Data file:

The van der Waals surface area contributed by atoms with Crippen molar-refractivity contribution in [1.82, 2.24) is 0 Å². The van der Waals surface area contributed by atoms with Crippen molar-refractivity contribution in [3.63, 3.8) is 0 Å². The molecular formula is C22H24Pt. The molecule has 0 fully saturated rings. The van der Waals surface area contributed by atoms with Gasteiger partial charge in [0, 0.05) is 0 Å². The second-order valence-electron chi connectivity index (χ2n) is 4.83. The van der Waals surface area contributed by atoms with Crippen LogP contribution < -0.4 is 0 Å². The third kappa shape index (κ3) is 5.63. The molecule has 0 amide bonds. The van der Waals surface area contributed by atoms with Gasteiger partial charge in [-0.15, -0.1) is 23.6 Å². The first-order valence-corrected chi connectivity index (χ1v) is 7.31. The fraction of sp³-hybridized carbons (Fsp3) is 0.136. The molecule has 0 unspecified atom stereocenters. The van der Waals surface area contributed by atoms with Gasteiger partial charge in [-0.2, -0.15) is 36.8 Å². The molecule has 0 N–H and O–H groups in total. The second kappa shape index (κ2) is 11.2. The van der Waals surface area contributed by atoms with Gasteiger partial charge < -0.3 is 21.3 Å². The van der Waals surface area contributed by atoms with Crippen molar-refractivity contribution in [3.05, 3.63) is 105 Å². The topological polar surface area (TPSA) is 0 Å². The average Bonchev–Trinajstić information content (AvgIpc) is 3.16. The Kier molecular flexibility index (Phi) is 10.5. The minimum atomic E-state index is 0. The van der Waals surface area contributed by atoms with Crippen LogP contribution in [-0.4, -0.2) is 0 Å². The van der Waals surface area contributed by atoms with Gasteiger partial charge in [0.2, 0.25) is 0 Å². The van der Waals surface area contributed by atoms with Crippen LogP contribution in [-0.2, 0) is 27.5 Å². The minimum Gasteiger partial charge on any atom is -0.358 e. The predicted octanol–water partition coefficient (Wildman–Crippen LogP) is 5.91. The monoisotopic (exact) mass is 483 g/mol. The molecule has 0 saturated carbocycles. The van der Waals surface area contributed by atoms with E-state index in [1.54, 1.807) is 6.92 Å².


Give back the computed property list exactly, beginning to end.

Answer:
The van der Waals surface area contributed by atoms with Crippen molar-refractivity contribution in [1.82, 2.24) is 0 Å². The van der Waals surface area contributed by atoms with Crippen molar-refractivity contribution in [3.63, 3.8) is 0 Å². The molecular formula is C22H24Pt. The molecule has 0 fully saturated rings. The van der Waals surface area contributed by atoms with Gasteiger partial charge in [0, 0.05) is 0 Å². The second-order valence-electron chi connectivity index (χ2n) is 4.83. The van der Waals surface area contributed by atoms with Crippen LogP contribution < -0.4 is 0 Å². The third kappa shape index (κ3) is 5.63. The molecule has 0 amide bonds. The van der Waals surface area contributed by atoms with Gasteiger partial charge in [-0.15, -0.1) is 23.6 Å². The first-order valence-corrected chi connectivity index (χ1v) is 7.31. The fraction of sp³-hybridized carbons (Fsp3) is 0.136. The molecule has 0 unspecified atom stereocenters. The van der Waals surface area contributed by atoms with Gasteiger partial charge in [-0.2, -0.15) is 36.8 Å². The molecule has 0 N–H and O–H groups in total. The second kappa shape index (κ2) is 11.2. The van der Waals surface area contributed by atoms with Gasteiger partial charge < -0.3 is 21.3 Å². The van der Waals surface area contributed by atoms with Crippen molar-refractivity contribution in [3.05, 3.63) is 105 Å². The topological polar surface area (TPSA) is 0 Å². The average Bonchev–Trinajstić information content (AvgIpc) is 3.16. The Kier molecular flexibility index (Phi) is 10.5. The minimum atomic E-state index is 0. The van der Waals surface area contributed by atoms with Crippen LogP contribution in [-0.4, -0.2) is 0 Å². The van der Waals surface area contributed by atoms with Gasteiger partial charge in [0.2, 0.25) is 0 Å². The van der Waals surface area contributed by atoms with Crippen LogP contribution in [-0.2, 0) is 27.5 Å². The minimum Gasteiger partial charge on any atom is -0.358 e. The predicted octanol–water partition coefficient (Wildman–Crippen LogP) is 5.91. The monoisotopic (exact) mass is 483 g/mol. The molecule has 0 saturated carbocycles. The van der Waals surface area contributed by atoms with E-state index in [1.54, 1.807) is 6.92 Å².